Following revelations in 2020 that four members of the governing board had been dismissed for raising concerns about financial controls at the Institute, the Royal Institution of Chartered Surveyors commissioned an independent review led by Alison Levitt QC. The findings of that review were published last week in a 467-page report that recommended a wide-ranging review of purpose, governance and strategy at RICS.
In this article, RICS Members at Jansons Property share their views on the findings of the report and what changes they would like to see at the Institute.
Tom Jansons, Development Manager
”I qualified for the RICS relatively recently and for me, it was quite a tough process to go through, I felt it was a big achievement to receive my accreditation and something I’m proud of. It is something I tell people about and an achievement I will always be proud of. Membership in the RICS is a big thing and it should continue to be an important element as new people come into the real estate industry.
It’s good for us as an industry to know that the new generation coming through are of a high enough standard to be in control of the built environment in this country because these people are going to be building our future buildings and providing important advice and direction. So, we need to make sure that these people uphold a certain standard.
I’ve been a qualified member for four years but I’m not sure I get as much value out of being a member as I thought I would, considering the amount of money I pay every year. The value for me is the RICS accreditation next to my name on my business card and on my emails. But whether there is anything else around that I really gain… probably not. I’m happy with the RICS, I’m happy with my membership but I’d like to see them provide more value to members, for being a member, whatever that might be. If you look at the cost of the membership in comparison to other professional bodies, we are paying more. And the recent events that have happened have made my generation start to question membership a little bit I think. Not as much as the older generation, because we are still recently qualified, and we still remember the process we went through to get accreditation, and we still feel very proud of it.
For me, it’d be good to see more communication about what’s going on, future events, the property world etc. but at the moment the communication they have is pretty poor.”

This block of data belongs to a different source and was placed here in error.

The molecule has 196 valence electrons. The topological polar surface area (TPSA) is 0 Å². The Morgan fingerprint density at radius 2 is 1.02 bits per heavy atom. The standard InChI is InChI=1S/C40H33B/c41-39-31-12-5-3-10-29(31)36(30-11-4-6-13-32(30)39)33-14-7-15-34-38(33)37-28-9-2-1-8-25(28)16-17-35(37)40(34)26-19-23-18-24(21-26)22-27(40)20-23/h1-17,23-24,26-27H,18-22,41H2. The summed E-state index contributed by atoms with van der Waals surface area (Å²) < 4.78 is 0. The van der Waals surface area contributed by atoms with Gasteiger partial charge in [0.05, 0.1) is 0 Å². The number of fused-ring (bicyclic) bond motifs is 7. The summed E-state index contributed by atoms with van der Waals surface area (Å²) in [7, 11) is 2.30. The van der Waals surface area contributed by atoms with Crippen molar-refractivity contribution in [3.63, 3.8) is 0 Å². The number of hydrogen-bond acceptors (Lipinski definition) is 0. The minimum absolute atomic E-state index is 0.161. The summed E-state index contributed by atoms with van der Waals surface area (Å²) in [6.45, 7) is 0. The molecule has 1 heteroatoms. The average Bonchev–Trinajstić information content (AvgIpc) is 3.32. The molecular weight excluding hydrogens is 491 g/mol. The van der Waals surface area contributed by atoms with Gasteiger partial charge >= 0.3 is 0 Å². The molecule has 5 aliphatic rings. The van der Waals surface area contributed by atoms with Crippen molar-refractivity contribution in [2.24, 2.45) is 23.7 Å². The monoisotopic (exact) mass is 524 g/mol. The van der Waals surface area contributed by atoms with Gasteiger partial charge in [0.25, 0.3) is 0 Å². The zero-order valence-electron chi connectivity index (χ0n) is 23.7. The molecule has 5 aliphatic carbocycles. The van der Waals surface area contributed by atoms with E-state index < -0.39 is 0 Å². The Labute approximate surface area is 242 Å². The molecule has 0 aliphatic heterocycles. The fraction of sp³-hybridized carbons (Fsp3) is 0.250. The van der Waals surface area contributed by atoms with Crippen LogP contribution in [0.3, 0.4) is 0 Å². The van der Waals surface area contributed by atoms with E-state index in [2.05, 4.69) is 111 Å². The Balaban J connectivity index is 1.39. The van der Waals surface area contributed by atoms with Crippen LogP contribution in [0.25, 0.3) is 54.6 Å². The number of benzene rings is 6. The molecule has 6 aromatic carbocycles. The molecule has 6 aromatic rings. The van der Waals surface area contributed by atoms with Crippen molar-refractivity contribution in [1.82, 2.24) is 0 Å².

Andy Jansons, Managing Director
”I think it’s massively lost its way in terms of an institution. It is now held in high regard by other professions, by those in the banking industry…. If you are coming into the profession, it is very much viewed as a hurdle that graduates will need to jump over, be a member of RICS and that involves two years of working, keeping a diary of work experience, an interview and passing the test of professional competence. That seems to be what’s driving the institution, rather than actually being an institution that’s there for its members, such as me, who are continually paying for no real benefit. I don’t require to be a chartered surveyor, nor do I get any networking opportunities, which I think many institutions would offer.
I think it’s massively lost its way in terms of an institution.
I think the backup they provide is very poor, it’s not commercial, it’s not attractive and it seems to be led by faceless people. I remember years ago, it used to be a quite prestigious achievement for somebody to be president of the RICS. I can think of a couple of names there, like Graham Chase, who had his own practice in retail real estate, who was an agent, was admired by people for his knowledge but also his personality, or Clive Lewis, who was such a big personality. And I think that’s what it lacks now… it lacks the personality that we as chartered surveyors can identify with, in terms of being vibrant, forward-thinking, and this is something they definitely aren’t.”
Henry Revill, Development Surveyor
”Having just enrolled with the RICS, the institution is very much a new one to me. It is no coincidence that the majority of graduate jobs being handed out in the real estate sector focus on achieving the APC qualification in order to qualify as a Chartered Surveyor. Having spoken to a number of people in the industry who have gone through the rigorous interview process, it is clear that the APC is a real commitment and there is a genuine feeling of achievement when the process comes to an end. I am a long way from qualifying but to qualify as a Chartered Surveyor genuinely motivates me in my work.
From a graduate perspective, it is something that most of my peer group from my MSc Real Estate course at the Henley Business School are doing so in order to avoid feeling like you’re falling behind everyone enrols.
The obvious benefits of membership include being part of an institution that promotes working to the highest standard of excellence and integrity whilst perceived benefits include enhancing your employability. So for a graduate looking to progress in their career, the APC qualification is one that definitely helps to achieve this.
I am yet to see what the RICS will give me back in return for my membership fees but with the publication of the Levitt Report revealing the scandal surrounding the RICS maybe the credibility of this historic organisation will be restored.”